Rucheli's Writings

Readings, Ramblings, and Religious Rantings

“Go to Yourself” October 16, 2010

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The Crossroads of Lech Lecha

This week was our first full week back to class here at Mayanot… and all of us here agree that it was a FULL week. After being on vacation for 3 weeks, your brain starts to get a little out of shape and then all of a sudden your back in class from 7:30 am to 9pm for 5 days a week and you end up extremely overwhelmed on a mental level. Not only that, but a lot of us entered into this Shabbos emotionally overstimulated also. I think many of us are just starting to figure out just how far we still have to go until we figure out who we really are and what path Hashem wants us to take in our lives. And as if that wasn’t stressful enough, most of us feel as if we’re anywhere from 18 to 29 years late to the ballgame…

And then comes Parshas Lech Lecha, the Torah portion that was read in shul this morning. In the very beginning of the parshah, what happens? Hashem tells Avram [at the age of 75!!!] to begin his journey… So if we’re in our mid-20s, it turns out we’re actually half a century early, nothing to worry about ๐Ÿ˜‰

Now granted, it’s not as if Avram did nothing for the first 75 years of his life… but not until this parshah do we really hear about him because this is the first time he does something strictly to have a relationship with Hashem. What did he do? He left! He picked up his entire family and left his land, his birthplace, and his father’s home and he went “south” towards Yerushalayim, towards the very place that I’m lucky enough to be spending my year in right now. And when Avram got here, he was able to serve Hashem better than he ever had before. This is the Holy Land after all, and the connection to G-d here make it so much easier to engage ourselves and those around is in the holiness of serving Hashem.

But after just one year in Israel, what happens? Famine hits the land and Avram is forced to leave. He has to head south to Mitzrayim, to Egypt, where he has to deal with trials and tribulations as crazy as his wife being kidnapped and taken to Pharaoh. Why?! All Avram wanted to do was serve G-d, to be in the holy land and spread the name of Hashem! What sense does it make to leave?

But just as Avram had to leave Eretz Yisrael and go down to Mitzrayim, so to will I (and all of the other girls here at Mayanot) eventually have to leave Yerushalayim and head back out into the world. But Parshas Lech Lecha isn’t just a set of traveling instructions for Avram… the Rebbe teaches us that it is actually a lesson to all Jews on how we should live our lives. When Avram went to Israel, he learned how to serve Hashem better than when he was still at home. But in order to really fulfill his true potential, in order to merit the name change and become the Avraham that we all know and love, he had to first leave the holy land and go wherever Hashem took him. When G-d told him to begin his journey, He didn’t just say Lech (Go), He said Lech LECHA (Go to YOURSELF), and all throughout his journeys both in and outside of Israel, Avraham found ways to return to who he truly was: a soul who wants to serve Hashem.

Even though I’ll have to eventually leave this holy place, Parshas Lech Lecha teaches us that no matter where we go or what we do in life, we can do it in a way that helps us go to ourselves, to connect to who we are on an essential level. And when we are able to really understand that even the physicality of our world can be used in a holy way during our journey of Lech Lecha, then we will be able to follow in Avraham’s footsteps and return BACK to Yerushalayim with the coming of Moshiach, may it be soon!!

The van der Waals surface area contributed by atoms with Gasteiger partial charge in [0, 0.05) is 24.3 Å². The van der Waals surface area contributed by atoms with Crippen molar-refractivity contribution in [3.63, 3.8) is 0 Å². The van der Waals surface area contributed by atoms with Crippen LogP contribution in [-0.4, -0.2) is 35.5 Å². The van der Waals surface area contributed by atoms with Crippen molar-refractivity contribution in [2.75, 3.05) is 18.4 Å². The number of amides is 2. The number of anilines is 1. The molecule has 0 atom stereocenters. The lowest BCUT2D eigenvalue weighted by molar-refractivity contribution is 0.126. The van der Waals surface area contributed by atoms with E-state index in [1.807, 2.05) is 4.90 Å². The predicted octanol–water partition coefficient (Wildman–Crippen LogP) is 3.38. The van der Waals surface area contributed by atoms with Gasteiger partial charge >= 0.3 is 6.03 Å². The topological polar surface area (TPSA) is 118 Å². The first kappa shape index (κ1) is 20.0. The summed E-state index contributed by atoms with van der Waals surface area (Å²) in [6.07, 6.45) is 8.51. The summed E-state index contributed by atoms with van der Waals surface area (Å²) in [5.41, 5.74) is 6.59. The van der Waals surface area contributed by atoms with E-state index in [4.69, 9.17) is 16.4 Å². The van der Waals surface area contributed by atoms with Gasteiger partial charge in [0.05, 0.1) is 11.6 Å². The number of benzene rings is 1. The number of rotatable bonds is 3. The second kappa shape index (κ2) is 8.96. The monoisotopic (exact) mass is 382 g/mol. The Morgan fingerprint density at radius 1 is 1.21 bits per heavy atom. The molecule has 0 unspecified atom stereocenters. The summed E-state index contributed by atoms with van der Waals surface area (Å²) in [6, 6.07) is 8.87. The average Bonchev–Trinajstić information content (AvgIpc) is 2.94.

Gute voch, shavua tov, may you all have a happy and healthy week as you continue on your journey to yourself ๐Ÿ™‚

[This was my Dvar Torah this Shabbos as said to the Mayanot family and staff ๐Ÿ™‚ Hope you enjoyed!]

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Shabbos with the Schroeders October 11, 2010

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This weekend was the clash of the titans… Science vs Religion, acted out in a single Shabbos dinner. The setting was an unassuming house just a few blocks from Mayanot, at the home of Dr. Gerald Schroeder and his wife Barbara. While much of the battle was acted out in books that filled his shelves (and mine as well), it was one of the only places in the world where you will hear an observant Jew speak about dinosaurs and evolution at the Shabbos table.

Dr. Schroeder is a personal hero of mine, and if I can follow in his footsteps even a little bit, that would be the culmination of my entire life up until this point. He has his PhD in physics from MIT and has studied Torah for decades, but most impressively he managed to combine the two into a series of books that transforms any preconceived notions about both science and religionย of anyone with an open mind.

As an engineer and a born-and-bred scientist, the most difficult part of becoming observant was figuring out what to do with my 18 years of education in the laws of nature. After much bashing of my own ego and humbling of my own intellect, I was able to understand that with our all powerful G-d, anything is truly possible. This doesn’t mean that I resorted to the literally biblical translation of Genesis, with no big-bang, no dinosaurs, and no cavemen. I did have a huge paradigm shift though, and it wasn’t long before I was searching for ways that G-d’s biblical creation and His scientific creation told the same story…

The answers lie in quantum physics.

For anyone unfamiliar with the scientific concepts, I can’t currently explain exactly how it works. But Dr. Schroeder has done a good job of expounding on those same thoughts for those with at least a preliminary understanding of both general relativity and the biblical account of creation. If you’re interested, I encourage you to read at least this article on his website, and if it’s your speed then please by all means, by one of his books ๐Ÿ™‚

The fact that I was able to spend a Shabbos dinner with Dr. Schroeder was unreal. Add to that the fact that he was one of the cutest grandfatherly men I have ever met, and that his wife cooks amazing food, and it made for quite the enjoyable evening. On top of that, his son-in-law is the best Jazz composer in Israel (Daniel Zamir), and his wife is the public face of Hadassah International. We were dining in the presence of greatness!